It doesn’t matter if it’s a budget backpacker’s hostel or a renowned five-star hotel; bedbugs can infest any place exposed to warmth, blood and carbon dioxide. The worst part of it all is that it’s probably too late by the time you wake up covered in bites, rashes and irritation.
If you didn’t know, bedbugs can travel with you. This simply means that these pests may just hitch a ride on your body or belongings and begin an infestation at your next destination. Yep, it can be a great inconvenience, but that doesn’t mean you can’t take precautions to actively try and avoid them.
Here’s how you can check for bedbugs:
Check all over the room and not just on the bed with a flashlight. This includes any upholstered furniture, headboards, luggage racks, and bed frames. You should be able to spot them easily – the adult ones are oval, flat and brown whereas the smaller ones are translucent, yellowy or white.
As for the size, adult ones are sort of the size of an apple seed, and the young ones are as large as a pinhead. Not only should you keep an eye out for the bugs and eggs, be sure to look out for bedbug droppings that appear as small tiny spots, or blood stains on the sheets, or bedbug skins that have been shed.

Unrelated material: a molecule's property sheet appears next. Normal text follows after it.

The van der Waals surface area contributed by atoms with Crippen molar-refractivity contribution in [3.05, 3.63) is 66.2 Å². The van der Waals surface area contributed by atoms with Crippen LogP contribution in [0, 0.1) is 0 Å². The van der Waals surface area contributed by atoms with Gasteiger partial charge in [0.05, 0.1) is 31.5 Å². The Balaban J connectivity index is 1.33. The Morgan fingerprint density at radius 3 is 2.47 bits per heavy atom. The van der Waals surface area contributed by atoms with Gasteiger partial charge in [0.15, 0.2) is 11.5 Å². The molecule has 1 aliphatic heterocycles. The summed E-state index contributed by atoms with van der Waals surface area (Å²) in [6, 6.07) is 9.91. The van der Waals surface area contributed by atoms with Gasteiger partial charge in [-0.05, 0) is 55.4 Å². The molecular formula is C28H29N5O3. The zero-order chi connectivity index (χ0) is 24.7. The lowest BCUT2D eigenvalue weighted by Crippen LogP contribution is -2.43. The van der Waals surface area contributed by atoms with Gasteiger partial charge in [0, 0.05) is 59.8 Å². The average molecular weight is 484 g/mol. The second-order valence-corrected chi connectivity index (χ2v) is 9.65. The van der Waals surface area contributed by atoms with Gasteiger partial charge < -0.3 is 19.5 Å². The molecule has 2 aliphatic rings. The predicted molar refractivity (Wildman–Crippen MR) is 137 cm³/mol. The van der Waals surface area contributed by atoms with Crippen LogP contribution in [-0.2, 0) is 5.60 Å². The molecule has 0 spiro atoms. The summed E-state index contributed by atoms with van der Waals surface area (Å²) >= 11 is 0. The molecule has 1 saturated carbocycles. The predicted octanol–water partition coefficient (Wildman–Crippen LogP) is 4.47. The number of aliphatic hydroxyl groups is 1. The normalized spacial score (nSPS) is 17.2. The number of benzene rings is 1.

The safest place to keep your suitcase is on the luggage rack itself (please inspect it first!). It’s also advisable to keep your bags zipped and sealed when possible. While some people occasionally do not react to bedbug bites, others may only experience reactions within 14 days after the bite.
Here’s what to do should you be an unfortunate victim of bedbug bites:
1. Report it immediately to a management staff at the accommodation. We suggest getting a refund and moving out immediately, but should that prove to be futile, ask for a different room. Make sure to check the new room before settling!
2. Chuck your clothes into a sealed bag until you have access to a laundry service. Then, dump all your fabric items, including the clothes and shoes, into the washer and run the hot wash cycle to kill all the bedbugs that may be lurking.
3. You should also check the crevices within your suitcase and should you spot anything, you can either vacuum it, use a bedbug spray or put it through extreme temperatures, whether drying it out in the sun or putting it in a freezer.
4. We know it’s way easier said than done, but scratching those bites will only further aggravate the skin and make you vulnerable to infections. Use a topical corticosteroid or antihistamine cream to soothe the itch instead.
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